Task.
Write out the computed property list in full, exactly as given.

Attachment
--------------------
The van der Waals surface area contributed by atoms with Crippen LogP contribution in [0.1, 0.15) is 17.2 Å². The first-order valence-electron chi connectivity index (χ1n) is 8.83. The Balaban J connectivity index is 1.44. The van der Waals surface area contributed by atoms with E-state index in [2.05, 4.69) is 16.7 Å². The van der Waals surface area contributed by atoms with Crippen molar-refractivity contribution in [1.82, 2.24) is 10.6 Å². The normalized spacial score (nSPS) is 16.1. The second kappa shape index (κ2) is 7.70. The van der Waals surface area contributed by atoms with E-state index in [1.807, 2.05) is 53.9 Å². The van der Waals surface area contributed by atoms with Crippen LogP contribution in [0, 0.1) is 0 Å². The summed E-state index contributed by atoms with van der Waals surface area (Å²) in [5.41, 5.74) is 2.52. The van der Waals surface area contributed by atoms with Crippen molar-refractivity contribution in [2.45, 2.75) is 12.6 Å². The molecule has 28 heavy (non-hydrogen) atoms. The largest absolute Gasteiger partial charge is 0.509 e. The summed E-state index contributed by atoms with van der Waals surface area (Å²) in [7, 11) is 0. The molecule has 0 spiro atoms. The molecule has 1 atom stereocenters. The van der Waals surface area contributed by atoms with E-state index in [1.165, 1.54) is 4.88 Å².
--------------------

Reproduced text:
The van der Waals surface area contributed by atoms with Crippen LogP contribution in [0.1, 0.15) is 17.2 Å². The first-order valence-electron chi connectivity index (χ1n) is 8.83. The Balaban J connectivity index is 1.44. The van der Waals surface area contributed by atoms with E-state index in [2.05, 4.69) is 16.7 Å². The van der Waals surface area contributed by atoms with Crippen molar-refractivity contribution in [1.82, 2.24) is 10.6 Å². The normalized spacial score (nSPS) is 16.1. The second kappa shape index (κ2) is 7.70. The van der Waals surface area contributed by atoms with E-state index in [1.807, 2.05) is 53.9 Å². The van der Waals surface area contributed by atoms with Crippen LogP contribution in [0, 0.1) is 0 Å². The summed E-state index contributed by atoms with van der Waals surface area (Å²) in [5.41, 5.74) is 2.52. The van der Waals surface area contributed by atoms with Crippen molar-refractivity contribution in [2.45, 2.75) is 12.6 Å². The molecule has 28 heavy (non-hydrogen) atoms. The largest absolute Gasteiger partial charge is 0.509 e. The summed E-state index contributed by atoms with van der Waals surface area (Å²) in [7, 11) is 0. The molecule has 0 spiro atoms. The molecule has 1 atom stereocenters. The van der Waals surface area contributed by atoms with E-state index in [1.165, 1.54) is 4.88 Å².